Participants who take part in such studies should know that what they say may have consequences beyond themselves and those around them. They could affect how other people perceive others based on what these individuals do or fail to do. For example, someone might learn about an individual’s behavior from reading his or her survey responses, and thus come to conclusions that cannot necessarily be generalized.
As researchers, we must be aware of ethical rules pertaining to conducting social science studies. Even though our study has been approved by ethics committees and funded through institutional sources, there are additional moral obligations we have as professionals to keep in mind when gathering data. We must also make sure to protect the privacy and confidentiality of our participants at all times.
Research assistants need to be trained in appropriate methods of data collection and in issues related to participant safety and welfare. At the very least, they should receive training about modes of communication like closed-question interviews and open-ended inquiries so that they are familiar with how to ask difficult questions.
Lastly, we as professional sociologists must remain objective and independent during our studies.
Data collection methods
When doing sociological research, there are two main types of data gathering that occur. This is called qualitative or quantitative research. Quantitative research uses structured questions with clear answers to determine information.
For example, a survey questionnaire can be used to gather this type of data. The questionnaire has to be validated as well, so make sure to check out our guide for validation!
Qualitative research does not have to use questionnaires but instead must create open conversations to get insights into what things mean to you. Your conversation partners could be people, experiences, activities, or anything else relevant to your topic.
These discussions are referred to as interviews, observations, or actions depending on which method was chosen. No matter what kind of interview is done, the process will look something like this: asking questions, listening to the responses, and analyzing how concepts relate to each other.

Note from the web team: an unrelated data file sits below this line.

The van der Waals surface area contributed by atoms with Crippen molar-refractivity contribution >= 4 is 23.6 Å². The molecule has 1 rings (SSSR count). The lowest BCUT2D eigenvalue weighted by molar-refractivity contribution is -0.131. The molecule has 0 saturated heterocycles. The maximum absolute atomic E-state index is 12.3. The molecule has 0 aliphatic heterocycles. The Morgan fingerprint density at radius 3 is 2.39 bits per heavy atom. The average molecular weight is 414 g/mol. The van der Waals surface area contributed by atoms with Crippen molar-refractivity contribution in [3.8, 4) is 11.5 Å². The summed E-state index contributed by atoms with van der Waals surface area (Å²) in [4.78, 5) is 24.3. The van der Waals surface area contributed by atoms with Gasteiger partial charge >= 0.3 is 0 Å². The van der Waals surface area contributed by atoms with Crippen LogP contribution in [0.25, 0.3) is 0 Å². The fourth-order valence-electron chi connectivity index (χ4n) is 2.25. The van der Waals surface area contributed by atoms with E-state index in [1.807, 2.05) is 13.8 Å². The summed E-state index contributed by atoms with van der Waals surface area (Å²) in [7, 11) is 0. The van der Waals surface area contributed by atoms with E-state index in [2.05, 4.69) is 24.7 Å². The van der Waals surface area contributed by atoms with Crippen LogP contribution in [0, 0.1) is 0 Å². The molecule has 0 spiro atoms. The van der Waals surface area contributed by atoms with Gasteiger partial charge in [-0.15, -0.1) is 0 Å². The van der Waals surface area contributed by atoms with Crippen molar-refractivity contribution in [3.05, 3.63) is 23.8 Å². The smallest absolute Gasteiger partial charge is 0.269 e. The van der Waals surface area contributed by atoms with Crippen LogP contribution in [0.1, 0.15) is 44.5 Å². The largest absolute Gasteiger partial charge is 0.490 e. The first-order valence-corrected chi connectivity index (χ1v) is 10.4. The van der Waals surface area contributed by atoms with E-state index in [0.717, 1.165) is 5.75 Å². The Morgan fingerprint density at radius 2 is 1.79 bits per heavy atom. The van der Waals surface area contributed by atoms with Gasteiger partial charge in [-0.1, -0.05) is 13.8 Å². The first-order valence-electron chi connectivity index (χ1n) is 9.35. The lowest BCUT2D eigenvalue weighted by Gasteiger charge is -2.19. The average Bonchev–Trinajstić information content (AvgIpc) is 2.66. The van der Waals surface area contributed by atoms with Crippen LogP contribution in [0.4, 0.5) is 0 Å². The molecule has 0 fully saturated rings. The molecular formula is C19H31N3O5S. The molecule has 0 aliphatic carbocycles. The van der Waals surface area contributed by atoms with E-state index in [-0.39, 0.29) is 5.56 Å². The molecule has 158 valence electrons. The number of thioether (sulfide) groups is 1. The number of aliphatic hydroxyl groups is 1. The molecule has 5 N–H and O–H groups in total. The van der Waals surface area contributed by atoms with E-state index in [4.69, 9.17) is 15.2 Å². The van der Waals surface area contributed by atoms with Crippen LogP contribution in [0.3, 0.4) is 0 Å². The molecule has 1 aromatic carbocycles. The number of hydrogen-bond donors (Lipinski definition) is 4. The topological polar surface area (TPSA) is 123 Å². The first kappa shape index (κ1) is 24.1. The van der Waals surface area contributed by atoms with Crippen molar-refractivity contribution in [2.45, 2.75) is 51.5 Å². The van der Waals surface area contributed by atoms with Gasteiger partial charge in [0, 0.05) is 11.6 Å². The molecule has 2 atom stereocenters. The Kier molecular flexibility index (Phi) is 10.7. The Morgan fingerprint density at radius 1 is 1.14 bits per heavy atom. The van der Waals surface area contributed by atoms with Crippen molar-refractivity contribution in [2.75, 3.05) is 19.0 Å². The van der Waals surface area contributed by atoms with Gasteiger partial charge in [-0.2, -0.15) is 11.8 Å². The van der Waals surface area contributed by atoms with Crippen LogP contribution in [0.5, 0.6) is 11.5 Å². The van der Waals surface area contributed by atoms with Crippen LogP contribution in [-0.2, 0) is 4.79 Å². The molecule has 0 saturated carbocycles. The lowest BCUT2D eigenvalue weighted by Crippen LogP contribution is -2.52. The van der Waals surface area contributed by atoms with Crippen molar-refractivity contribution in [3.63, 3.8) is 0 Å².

By using both qualitative and quantitative strategies, we can gain an in-depth understanding of different aspects of social interactions.
One of the most fundamental concepts within sociology is that of statistical inference. This concept applies to both qualitative research (such as interviews or surveys) as well as quantitative studies (where researchers use mathematical equations to determine dependent variables).
When conducting social scientific research, there are often times where you need to make assumptions about what will happen next. For example, when asking people why they do not vote, you have to assume that everyone has an adequate understanding of how elections work and that these answers make sense. You can then use this data to draw conclusions about voter turnout!
Another important part of sociological research is controlling for confounding factors. This means finding ways to rule out other possible causes of your outcome variable. If we were studying reasons why someone does not eat enough fruits and vegetables, we would look at all of the potential cause-effect relationships with this statement. Perhaps they cannot afford fresh produce, so they do not buy it. Or maybe they do not like how fruits and veggies taste, so they do not eat them. Or perhaps they do not know how many servings per day are recommended, so they never start eating them. All of these could be reasons why they do not enjoy fruits and vegetables.
Sociologists use advanced mathematics to test whether our theories match up with reality. They compare their theory against past experiences to see if they get similar results. These tests are done through statistical significance, which looks at whether there was too much or too little correlation compared to chance.